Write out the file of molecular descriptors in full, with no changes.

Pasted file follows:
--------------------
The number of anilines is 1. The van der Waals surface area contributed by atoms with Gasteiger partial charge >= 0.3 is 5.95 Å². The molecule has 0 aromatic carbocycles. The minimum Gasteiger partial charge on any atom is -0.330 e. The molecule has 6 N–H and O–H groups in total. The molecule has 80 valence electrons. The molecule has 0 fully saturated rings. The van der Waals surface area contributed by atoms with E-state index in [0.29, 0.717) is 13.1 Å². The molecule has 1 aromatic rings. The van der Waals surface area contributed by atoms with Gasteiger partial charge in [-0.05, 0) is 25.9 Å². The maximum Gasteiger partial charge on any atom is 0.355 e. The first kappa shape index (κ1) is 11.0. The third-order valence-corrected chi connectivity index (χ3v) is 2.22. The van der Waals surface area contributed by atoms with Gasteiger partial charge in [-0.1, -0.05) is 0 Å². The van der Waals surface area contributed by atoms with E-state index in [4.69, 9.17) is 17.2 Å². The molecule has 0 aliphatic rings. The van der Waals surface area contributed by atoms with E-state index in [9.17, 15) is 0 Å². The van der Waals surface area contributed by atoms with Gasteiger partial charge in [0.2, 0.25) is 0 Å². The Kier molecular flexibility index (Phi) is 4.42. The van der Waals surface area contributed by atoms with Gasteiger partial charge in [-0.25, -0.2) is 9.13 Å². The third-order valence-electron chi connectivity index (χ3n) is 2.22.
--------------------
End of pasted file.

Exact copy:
The number of anilines is 1. The van der Waals surface area contributed by atoms with Gasteiger partial charge >= 0.3 is 5.95 Å². The molecule has 0 aromatic carbocycles. The minimum Gasteiger partial charge on any atom is -0.330 e. The molecule has 6 N–H and O–H groups in total. The molecule has 80 valence electrons. The molecule has 0 fully saturated rings. The van der Waals surface area contributed by atoms with E-state index in [0.29, 0.717) is 13.1 Å². The molecule has 1 aromatic rings. The van der Waals surface area contributed by atoms with Gasteiger partial charge in [-0.05, 0) is 25.9 Å². The maximum Gasteiger partial charge on any atom is 0.355 e. The first kappa shape index (κ1) is 11.0. The third-order valence-corrected chi connectivity index (χ3v) is 2.22. The van der Waals surface area contributed by atoms with Gasteiger partial charge in [-0.1, -0.05) is 0 Å². The van der Waals surface area contributed by atoms with E-state index in [4.69, 9.17) is 17.2 Å². The molecule has 0 aliphatic rings. The van der Waals surface area contributed by atoms with E-state index in [9.17, 15) is 0 Å². The van der Waals surface area contributed by atoms with Gasteiger partial charge in [0.2, 0.25) is 0 Å². The Kier molecular flexibility index (Phi) is 4.42. The van der Waals surface area contributed by atoms with Gasteiger partial charge in [-0.25, -0.2) is 9.13 Å². The third-order valence-electron chi connectivity index (χ3n) is 2.22.